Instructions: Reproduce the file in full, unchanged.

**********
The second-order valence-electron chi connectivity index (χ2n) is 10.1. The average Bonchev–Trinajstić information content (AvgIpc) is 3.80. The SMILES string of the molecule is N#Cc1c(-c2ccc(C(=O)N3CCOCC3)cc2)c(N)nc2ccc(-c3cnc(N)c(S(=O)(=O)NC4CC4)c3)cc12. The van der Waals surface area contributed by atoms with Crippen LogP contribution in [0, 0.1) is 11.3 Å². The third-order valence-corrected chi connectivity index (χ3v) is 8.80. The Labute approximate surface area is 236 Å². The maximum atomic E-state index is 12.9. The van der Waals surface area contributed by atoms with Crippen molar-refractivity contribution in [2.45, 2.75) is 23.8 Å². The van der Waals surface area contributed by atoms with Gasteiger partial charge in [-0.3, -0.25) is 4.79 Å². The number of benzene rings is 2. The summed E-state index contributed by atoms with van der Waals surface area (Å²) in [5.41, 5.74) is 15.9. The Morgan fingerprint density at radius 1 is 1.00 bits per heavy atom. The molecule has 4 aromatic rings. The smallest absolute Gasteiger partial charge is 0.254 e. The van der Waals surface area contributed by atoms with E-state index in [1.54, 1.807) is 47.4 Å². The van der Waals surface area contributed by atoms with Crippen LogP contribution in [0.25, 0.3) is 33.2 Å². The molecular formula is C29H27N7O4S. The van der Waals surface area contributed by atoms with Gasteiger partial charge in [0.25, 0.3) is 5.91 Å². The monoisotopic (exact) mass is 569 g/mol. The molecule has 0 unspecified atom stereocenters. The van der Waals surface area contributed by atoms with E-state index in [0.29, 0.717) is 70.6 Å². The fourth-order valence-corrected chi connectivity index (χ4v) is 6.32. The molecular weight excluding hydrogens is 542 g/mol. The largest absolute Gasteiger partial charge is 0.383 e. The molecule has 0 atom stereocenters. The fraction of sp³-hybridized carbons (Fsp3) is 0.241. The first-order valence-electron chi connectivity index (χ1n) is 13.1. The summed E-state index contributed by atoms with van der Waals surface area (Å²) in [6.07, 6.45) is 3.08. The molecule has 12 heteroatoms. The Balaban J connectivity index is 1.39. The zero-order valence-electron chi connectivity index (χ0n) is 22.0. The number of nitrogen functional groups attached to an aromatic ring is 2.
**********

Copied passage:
The second-order valence-electron chi connectivity index (χ2n) is 10.1. The average Bonchev–Trinajstić information content (AvgIpc) is 3.80. The SMILES string of the molecule is N#Cc1c(-c2ccc(C(=O)N3CCOCC3)cc2)c(N)nc2ccc(-c3cnc(N)c(S(=O)(=O)NC4CC4)c3)cc12. The van der Waals surface area contributed by atoms with Crippen LogP contribution in [0, 0.1) is 11.3 Å². The third-order valence-corrected chi connectivity index (χ3v) is 8.80. The Labute approximate surface area is 236 Å². The maximum atomic E-state index is 12.9. The van der Waals surface area contributed by atoms with Crippen molar-refractivity contribution in [2.45, 2.75) is 23.8 Å². The van der Waals surface area contributed by atoms with Gasteiger partial charge in [-0.3, -0.25) is 4.79 Å². The number of benzene rings is 2. The summed E-state index contributed by atoms with van der Waals surface area (Å²) in [5.41, 5.74) is 15.9. The Morgan fingerprint density at radius 1 is 1.00 bits per heavy atom. The molecule has 4 aromatic rings. The smallest absolute Gasteiger partial charge is 0.254 e. The van der Waals surface area contributed by atoms with E-state index in [1.54, 1.807) is 47.4 Å². The van der Waals surface area contributed by atoms with Crippen LogP contribution in [0.25, 0.3) is 33.2 Å². The molecular formula is C29H27N7O4S. The van der Waals surface area contributed by atoms with Gasteiger partial charge in [0.25, 0.3) is 5.91 Å². The monoisotopic (exact) mass is 569 g/mol. The molecule has 0 unspecified atom stereocenters. The van der Waals surface area contributed by atoms with E-state index in [0.29, 0.717) is 70.6 Å². The fourth-order valence-corrected chi connectivity index (χ4v) is 6.32. The molecular weight excluding hydrogens is 542 g/mol. The largest absolute Gasteiger partial charge is 0.383 e. The molecule has 0 atom stereocenters. The fraction of sp³-hybridized carbons (Fsp3) is 0.241. The first-order valence-electron chi connectivity index (χ1n) is 13.1. The summed E-state index contributed by atoms with van der Waals surface area (Å²) in [6.07, 6.45) is 3.08. The molecule has 12 heteroatoms. The Balaban J connectivity index is 1.39. The zero-order valence-electron chi connectivity index (χ0n) is 22.0. The number of nitrogen functional groups attached to an aromatic ring is 2.